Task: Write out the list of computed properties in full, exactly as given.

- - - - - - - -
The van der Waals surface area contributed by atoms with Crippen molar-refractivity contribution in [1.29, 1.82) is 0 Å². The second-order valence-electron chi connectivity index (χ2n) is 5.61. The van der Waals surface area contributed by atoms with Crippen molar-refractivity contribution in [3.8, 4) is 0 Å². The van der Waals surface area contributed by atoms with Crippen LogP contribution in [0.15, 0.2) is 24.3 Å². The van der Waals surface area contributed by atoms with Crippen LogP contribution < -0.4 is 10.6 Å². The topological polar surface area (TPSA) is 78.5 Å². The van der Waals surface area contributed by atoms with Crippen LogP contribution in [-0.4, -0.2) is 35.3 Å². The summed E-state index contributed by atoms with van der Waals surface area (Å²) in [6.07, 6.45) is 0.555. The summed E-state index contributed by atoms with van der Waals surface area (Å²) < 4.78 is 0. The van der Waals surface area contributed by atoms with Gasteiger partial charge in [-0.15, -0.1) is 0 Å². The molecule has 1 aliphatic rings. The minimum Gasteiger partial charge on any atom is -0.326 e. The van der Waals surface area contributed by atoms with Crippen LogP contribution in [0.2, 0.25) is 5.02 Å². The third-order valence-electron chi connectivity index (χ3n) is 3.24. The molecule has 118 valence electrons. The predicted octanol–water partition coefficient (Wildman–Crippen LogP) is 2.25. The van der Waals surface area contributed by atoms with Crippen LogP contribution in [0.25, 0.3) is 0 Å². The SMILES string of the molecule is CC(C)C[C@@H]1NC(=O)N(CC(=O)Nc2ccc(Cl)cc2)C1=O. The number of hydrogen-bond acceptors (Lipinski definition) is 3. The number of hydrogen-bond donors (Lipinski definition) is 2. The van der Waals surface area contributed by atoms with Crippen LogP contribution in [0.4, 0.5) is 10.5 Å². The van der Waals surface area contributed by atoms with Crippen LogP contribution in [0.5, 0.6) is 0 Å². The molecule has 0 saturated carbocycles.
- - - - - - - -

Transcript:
The van der Waals surface area contributed by atoms with Crippen molar-refractivity contribution in [1.29, 1.82) is 0 Å². The second-order valence-electron chi connectivity index (χ2n) is 5.61. The van der Waals surface area contributed by atoms with Crippen molar-refractivity contribution in [3.8, 4) is 0 Å². The van der Waals surface area contributed by atoms with Crippen LogP contribution in [0.15, 0.2) is 24.3 Å². The van der Waals surface area contributed by atoms with Crippen LogP contribution < -0.4 is 10.6 Å². The topological polar surface area (TPSA) is 78.5 Å². The van der Waals surface area contributed by atoms with Crippen LogP contribution in [-0.4, -0.2) is 35.3 Å². The summed E-state index contributed by atoms with van der Waals surface area (Å²) in [6.07, 6.45) is 0.555. The summed E-state index contributed by atoms with van der Waals surface area (Å²) < 4.78 is 0. The van der Waals surface area contributed by atoms with Gasteiger partial charge in [-0.15, -0.1) is 0 Å². The molecule has 1 aliphatic rings. The minimum Gasteiger partial charge on any atom is -0.326 e. The van der Waals surface area contributed by atoms with Crippen LogP contribution in [0.2, 0.25) is 5.02 Å². The third-order valence-electron chi connectivity index (χ3n) is 3.24. The molecule has 118 valence electrons. The predicted octanol–water partition coefficient (Wildman–Crippen LogP) is 2.25. The van der Waals surface area contributed by atoms with Crippen LogP contribution in [0.25, 0.3) is 0 Å². The SMILES string of the molecule is CC(C)C[C@@H]1NC(=O)N(CC(=O)Nc2ccc(Cl)cc2)C1=O. The number of hydrogen-bond acceptors (Lipinski definition) is 3. The number of hydrogen-bond donors (Lipinski definition) is 2. The van der Waals surface area contributed by atoms with Crippen LogP contribution in [0.4, 0.5) is 10.5 Å². The van der Waals surface area contributed by atoms with Crippen LogP contribution in [0.5, 0.6) is 0 Å². The molecule has 0 saturated carbocycles.